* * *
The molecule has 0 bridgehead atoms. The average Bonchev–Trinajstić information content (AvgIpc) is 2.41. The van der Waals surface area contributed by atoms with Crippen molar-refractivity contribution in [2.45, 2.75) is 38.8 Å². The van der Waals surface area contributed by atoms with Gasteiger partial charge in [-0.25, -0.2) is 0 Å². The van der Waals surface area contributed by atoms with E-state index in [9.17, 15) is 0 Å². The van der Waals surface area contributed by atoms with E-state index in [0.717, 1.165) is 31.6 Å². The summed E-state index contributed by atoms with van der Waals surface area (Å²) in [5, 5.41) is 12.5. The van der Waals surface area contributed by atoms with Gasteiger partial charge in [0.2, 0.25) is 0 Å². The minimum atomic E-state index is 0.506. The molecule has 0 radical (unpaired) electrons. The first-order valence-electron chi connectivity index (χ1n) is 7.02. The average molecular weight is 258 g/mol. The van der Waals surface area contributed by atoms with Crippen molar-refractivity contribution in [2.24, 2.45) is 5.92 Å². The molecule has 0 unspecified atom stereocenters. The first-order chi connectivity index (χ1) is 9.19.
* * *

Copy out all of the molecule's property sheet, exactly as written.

The molecule has 0 bridgehead atoms. The average Bonchev–Trinajstić information content (AvgIpc) is 2.41. The van der Waals surface area contributed by atoms with Crippen molar-refractivity contribution in [2.45, 2.75) is 38.8 Å². The van der Waals surface area contributed by atoms with Gasteiger partial charge in [-0.25, -0.2) is 0 Å². The van der Waals surface area contributed by atoms with E-state index in [9.17, 15) is 0 Å². The van der Waals surface area contributed by atoms with E-state index in [0.717, 1.165) is 31.6 Å². The summed E-state index contributed by atoms with van der Waals surface area (Å²) in [5, 5.41) is 12.5. The van der Waals surface area contributed by atoms with Gasteiger partial charge in [0.2, 0.25) is 0 Å². The minimum atomic E-state index is 0.506. The molecule has 0 radical (unpaired) electrons. The first-order valence-electron chi connectivity index (χ1n) is 7.02. The average molecular weight is 258 g/mol. The van der Waals surface area contributed by atoms with Crippen molar-refractivity contribution in [2.24, 2.45) is 5.92 Å². The molecule has 0 unspecified atom stereocenters. The first-order chi connectivity index (χ1) is 9.19.